Have you ever imagined how a combination of research and insanity looks like? „Howdy“ says the cat fish and swallows the Jared's arm. He in turn fishes the 30 kilo cat fish out of the water and struggles to keep a hold of it. The guy with the fish is Jared’s instructor today. Because Jared Hasselhoff, the bassist for the band Bloodhound Gang, is participating in the traditional okie noodling tournament. No small fish to fry here. And it has nothing to do with the calming benefits of fly fishing. Noodling is an extreme sport par excellence as Jared experiences himself. Tasering is not allowed while noodling ... the poor fish! But we do taser Jared, of course, in the name of science. To understand exactly what happens during tasering, we grab the high-speed camera that takes 2000 frames per second and call it "Fast and Furious". Our science ambassador, Jared Hasselhoff, embarks on a search for significant or silly myths and phenomena from daily life, and gets to the bottom of them - preferably the most painful way! Experience scientific madness on any device on our new platform TViLike! FREE TRIAL

Have you ever imagined how a combination of research and insanity looks like? „Howdy“ says the cat fish and swallows the Jared's arm. He in turn fishes the 30 kilo cat fish out of the water and struggles to keep a hold of it. The guy with the fish is Jared’s instructor today. Because Jared Hasselhoff, the bassist for the band Bloodhound Gang, is participating in the traditional okie noodling tournament. No small fish to fry here. And it has nothing to do with the calming benefits of fly fishing. Noodling is an extreme sport par excellence as Jared experiences himself. Tasering is not allowed while noodling ... the poor fish! But we do taser Jared, of course, in the name of science. To understand exactly what happens during tasering, we grab the high-speed camera that takes 2000 frames per second and call it "Fast and Furious". Our science ambassador, Jared Hasselhoff, embarks on a search for significant or silly myths and phenomena from daily life, and gets to the bottom of them - preferably the most painful way! Experience scientific madness on any device on our new platform TViLike now! FREE TRIAL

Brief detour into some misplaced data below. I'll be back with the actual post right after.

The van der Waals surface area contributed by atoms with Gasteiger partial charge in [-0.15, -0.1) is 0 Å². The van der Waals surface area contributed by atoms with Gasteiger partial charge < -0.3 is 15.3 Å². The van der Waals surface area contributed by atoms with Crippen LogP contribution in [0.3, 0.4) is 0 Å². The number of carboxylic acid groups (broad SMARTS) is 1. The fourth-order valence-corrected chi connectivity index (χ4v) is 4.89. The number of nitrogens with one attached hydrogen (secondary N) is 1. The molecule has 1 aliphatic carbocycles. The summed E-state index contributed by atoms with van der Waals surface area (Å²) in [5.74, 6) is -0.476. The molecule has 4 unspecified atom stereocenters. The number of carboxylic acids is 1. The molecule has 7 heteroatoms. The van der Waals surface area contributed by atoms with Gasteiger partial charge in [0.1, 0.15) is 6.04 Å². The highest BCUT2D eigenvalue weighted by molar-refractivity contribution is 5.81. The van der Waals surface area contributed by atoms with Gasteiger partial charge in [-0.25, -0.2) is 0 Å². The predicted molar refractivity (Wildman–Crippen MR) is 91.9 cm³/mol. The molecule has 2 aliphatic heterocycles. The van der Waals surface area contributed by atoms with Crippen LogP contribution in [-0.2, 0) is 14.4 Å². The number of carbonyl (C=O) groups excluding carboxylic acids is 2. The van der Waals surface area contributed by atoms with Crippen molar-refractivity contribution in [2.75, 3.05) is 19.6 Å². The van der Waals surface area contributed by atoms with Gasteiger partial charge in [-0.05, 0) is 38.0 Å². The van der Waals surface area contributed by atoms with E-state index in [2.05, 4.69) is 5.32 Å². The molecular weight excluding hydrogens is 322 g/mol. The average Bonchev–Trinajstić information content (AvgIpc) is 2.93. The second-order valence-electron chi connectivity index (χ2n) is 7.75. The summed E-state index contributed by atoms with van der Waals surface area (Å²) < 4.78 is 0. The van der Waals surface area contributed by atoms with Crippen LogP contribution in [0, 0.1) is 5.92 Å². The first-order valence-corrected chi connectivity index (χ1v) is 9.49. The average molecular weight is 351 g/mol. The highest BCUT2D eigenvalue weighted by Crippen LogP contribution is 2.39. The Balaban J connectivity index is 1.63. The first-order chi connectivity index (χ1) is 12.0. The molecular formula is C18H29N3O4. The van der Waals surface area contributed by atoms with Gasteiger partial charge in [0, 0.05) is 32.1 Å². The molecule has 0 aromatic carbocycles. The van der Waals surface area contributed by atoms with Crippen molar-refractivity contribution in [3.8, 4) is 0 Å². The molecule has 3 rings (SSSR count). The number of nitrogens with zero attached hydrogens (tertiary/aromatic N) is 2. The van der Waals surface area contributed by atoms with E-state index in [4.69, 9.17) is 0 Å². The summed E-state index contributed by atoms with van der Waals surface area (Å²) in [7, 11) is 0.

Have you ever wondered about how it feels to run a farm and work in the fields? The picture of living as a farmer is often painted in dreamy colours of living in the countryside alongside animals. There is more to agriculture than just an idyllic surrounding: such as a profound knowledge about technical equipment as well as a special feel for the environment and weather changes in relation to the harvest which is often developed over many decades. Learn more about that very specialist knowledge and the big machinery involved on our NEW digital platform TViLike. FREE TRIAL

Part 3 of Serious Grass finds us back in Lancashire at Andrew Atkinson's dairy farm but this time we will not only see his classic Ford and John Deere tractors busy harvesting grass, we shall also see him using them to reseed a couple of grass fields. One of these will be ploughed, finding the Ford 8630 we knew in Suffolk back on a familiar Kverneland implement! The race is then on to break down and level the soil ready for a contractor to seed it before the rains come. A second field is also reseeded, this time using a Moore Unidrill straight into the sprayed off sward - and on this drill Andrew uses his 'like new' Ford 7810. Find out the story behind this tractor from Andrew himself. There is plenty more to see in this video as we see more of Andrew's latest purchase, a Ford 7710 Force II, as well as return to the chopping season and the immaculate 7810 stretching its muscles with a period New Holland 525 forager! Learn more about that very specialist knowledge and the big machinery involved on our NEW digital platform TViLike. FREE TRIAL